Mike Visher, administrator for Nevada’s Division of Minerals, said EGS could increase opportunities to drill in areas that aren’t geothermal hotspots and could be found closer to the corridors where high voltage lines run, dramatically cutting costs of moving the electricity.
“If you can create those artificial plumbing systems, then it would open up [the] opportunity to locate these geothermal plants near existing power infrastructure,” Visher said.
Shawhan said the Build Back Better Act could help fill some of the gaps not covered by the incentives included in the Energy Act of 2020 and the infrastructure bill signed into law in November, he added. BBB includes over $1.1 billion in renewable energy funding for research development and demonstration through 2026 and Shawhan expects at least $100 million will be appropriated for geothermal.
An investment tax credit of up to 30 percent would also be expanded under the BBB reconciliation bill, incentivizing industry to make its own investments in production and research provided they meet the prevailing wage and apprenticeship requirements.
John Rogers, a senior energy analyst at the nonprofit group Union of Concerned Scientists, said the potential tax credits featured in BBB send a good long-term signal to the geothermal industry and potential innovators, noting that wind and solar energy were able to develop into the mainstream because of those kinds of legislative investments.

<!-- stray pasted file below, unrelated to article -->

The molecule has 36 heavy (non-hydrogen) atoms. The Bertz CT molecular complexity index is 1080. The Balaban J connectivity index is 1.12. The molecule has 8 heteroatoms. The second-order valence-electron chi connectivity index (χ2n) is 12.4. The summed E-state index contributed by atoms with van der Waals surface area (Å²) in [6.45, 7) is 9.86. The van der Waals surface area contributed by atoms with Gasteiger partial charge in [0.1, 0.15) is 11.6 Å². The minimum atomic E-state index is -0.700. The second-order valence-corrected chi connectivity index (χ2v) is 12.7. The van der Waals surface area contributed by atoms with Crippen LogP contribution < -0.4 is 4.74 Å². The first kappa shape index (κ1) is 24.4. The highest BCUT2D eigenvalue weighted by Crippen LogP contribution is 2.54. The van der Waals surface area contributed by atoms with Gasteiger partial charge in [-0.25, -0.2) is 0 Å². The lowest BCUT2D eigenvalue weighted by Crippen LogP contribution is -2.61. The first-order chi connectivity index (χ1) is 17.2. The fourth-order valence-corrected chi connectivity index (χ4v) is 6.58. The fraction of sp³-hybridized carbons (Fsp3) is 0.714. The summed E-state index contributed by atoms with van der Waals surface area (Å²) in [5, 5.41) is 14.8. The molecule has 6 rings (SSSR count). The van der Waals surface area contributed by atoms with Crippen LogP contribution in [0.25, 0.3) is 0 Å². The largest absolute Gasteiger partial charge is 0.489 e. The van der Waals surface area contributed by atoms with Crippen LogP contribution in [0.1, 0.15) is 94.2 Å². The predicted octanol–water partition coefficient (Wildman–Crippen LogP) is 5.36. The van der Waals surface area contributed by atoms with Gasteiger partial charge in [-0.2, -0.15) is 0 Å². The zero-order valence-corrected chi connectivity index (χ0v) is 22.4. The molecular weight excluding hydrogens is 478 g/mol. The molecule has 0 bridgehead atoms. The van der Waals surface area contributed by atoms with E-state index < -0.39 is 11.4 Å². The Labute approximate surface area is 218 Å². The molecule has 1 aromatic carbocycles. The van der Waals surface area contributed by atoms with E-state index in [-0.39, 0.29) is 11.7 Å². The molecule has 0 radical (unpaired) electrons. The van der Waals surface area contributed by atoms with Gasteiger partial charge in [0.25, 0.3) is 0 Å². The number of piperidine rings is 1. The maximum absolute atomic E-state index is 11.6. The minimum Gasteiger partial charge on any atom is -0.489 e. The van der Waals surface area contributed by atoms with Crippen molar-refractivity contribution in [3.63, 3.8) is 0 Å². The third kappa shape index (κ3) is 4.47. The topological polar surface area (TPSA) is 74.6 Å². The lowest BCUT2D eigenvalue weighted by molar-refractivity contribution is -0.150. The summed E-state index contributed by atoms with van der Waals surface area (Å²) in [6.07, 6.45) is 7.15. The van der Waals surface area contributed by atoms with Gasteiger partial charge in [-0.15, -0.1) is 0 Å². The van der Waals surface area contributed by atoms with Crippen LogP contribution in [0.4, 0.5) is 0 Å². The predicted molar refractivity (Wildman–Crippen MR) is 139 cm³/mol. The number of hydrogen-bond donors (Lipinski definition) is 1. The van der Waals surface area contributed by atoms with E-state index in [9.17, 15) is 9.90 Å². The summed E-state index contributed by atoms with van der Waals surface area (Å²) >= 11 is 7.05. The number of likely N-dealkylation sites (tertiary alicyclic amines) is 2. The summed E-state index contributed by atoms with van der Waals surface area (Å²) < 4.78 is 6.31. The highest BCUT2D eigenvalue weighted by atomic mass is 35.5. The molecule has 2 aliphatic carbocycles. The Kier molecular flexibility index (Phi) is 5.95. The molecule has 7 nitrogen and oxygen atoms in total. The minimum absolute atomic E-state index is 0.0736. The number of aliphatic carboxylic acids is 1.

Others note that the provisions in the bill will level the playing field with other renewables and make geothermal more cost-competitive, allowing for new startups, investments, projects and resources to bring them online.
“Geothermal energy can compete on price with these renewables,” said Will Pettitt, executive director of trade association Geothermal Rising. “The reconciliation bill bringing in these tax credits is just going to help drive investment; be able to push the industry forward.”
There are reservations about geothermal’s capabilities in handling a larger scale of energy demand.
Since geothermal energy is essentially a heat exchanger, it thrives better in colder temperatures because more steam is generated for its turbines, which raises challenges during the summer months when electricity usage is at its highest.